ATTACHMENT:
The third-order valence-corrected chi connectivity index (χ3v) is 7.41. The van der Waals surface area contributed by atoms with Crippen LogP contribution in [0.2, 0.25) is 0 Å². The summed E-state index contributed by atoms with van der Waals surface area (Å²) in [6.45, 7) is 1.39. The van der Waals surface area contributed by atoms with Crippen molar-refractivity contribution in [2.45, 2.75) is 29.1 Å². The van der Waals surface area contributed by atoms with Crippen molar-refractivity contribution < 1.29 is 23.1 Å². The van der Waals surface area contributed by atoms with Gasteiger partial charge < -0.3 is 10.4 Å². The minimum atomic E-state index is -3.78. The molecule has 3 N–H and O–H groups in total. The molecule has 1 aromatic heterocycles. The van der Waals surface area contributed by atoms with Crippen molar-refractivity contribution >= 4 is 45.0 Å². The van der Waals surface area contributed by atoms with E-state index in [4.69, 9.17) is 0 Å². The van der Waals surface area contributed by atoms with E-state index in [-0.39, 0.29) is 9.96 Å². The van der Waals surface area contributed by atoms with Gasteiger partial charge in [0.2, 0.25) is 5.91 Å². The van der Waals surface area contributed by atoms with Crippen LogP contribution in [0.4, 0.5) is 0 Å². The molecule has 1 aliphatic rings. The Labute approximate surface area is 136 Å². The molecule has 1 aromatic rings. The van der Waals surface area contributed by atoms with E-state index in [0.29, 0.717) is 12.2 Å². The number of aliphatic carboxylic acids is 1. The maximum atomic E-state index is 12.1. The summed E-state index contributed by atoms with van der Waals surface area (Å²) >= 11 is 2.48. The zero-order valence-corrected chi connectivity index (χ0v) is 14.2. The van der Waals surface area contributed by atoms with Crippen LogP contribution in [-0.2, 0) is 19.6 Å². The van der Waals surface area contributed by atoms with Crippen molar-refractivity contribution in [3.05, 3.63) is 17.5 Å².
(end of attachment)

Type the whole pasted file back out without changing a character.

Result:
The third-order valence-corrected chi connectivity index (χ3v) is 7.41. The van der Waals surface area contributed by atoms with Crippen LogP contribution in [0.2, 0.25) is 0 Å². The summed E-state index contributed by atoms with van der Waals surface area (Å²) in [6.45, 7) is 1.39. The van der Waals surface area contributed by atoms with Crippen molar-refractivity contribution in [2.45, 2.75) is 29.1 Å². The van der Waals surface area contributed by atoms with Crippen molar-refractivity contribution < 1.29 is 23.1 Å². The van der Waals surface area contributed by atoms with Gasteiger partial charge < -0.3 is 10.4 Å². The minimum atomic E-state index is -3.78. The molecule has 3 N–H and O–H groups in total. The molecule has 1 aromatic heterocycles. The van der Waals surface area contributed by atoms with Crippen molar-refractivity contribution >= 4 is 45.0 Å². The van der Waals surface area contributed by atoms with E-state index in [4.69, 9.17) is 0 Å². The van der Waals surface area contributed by atoms with E-state index in [-0.39, 0.29) is 9.96 Å². The van der Waals surface area contributed by atoms with Gasteiger partial charge in [0.2, 0.25) is 5.91 Å². The van der Waals surface area contributed by atoms with Crippen LogP contribution in [0.4, 0.5) is 0 Å². The molecule has 1 aliphatic rings. The Labute approximate surface area is 136 Å². The molecule has 1 aromatic rings. The van der Waals surface area contributed by atoms with E-state index in [0.29, 0.717) is 12.2 Å². The number of aliphatic carboxylic acids is 1. The maximum atomic E-state index is 12.1. The summed E-state index contributed by atoms with van der Waals surface area (Å²) >= 11 is 2.48. The zero-order valence-corrected chi connectivity index (χ0v) is 14.2. The van der Waals surface area contributed by atoms with Crippen LogP contribution in [-0.2, 0) is 19.6 Å². The van der Waals surface area contributed by atoms with Crippen molar-refractivity contribution in [3.05, 3.63) is 17.5 Å².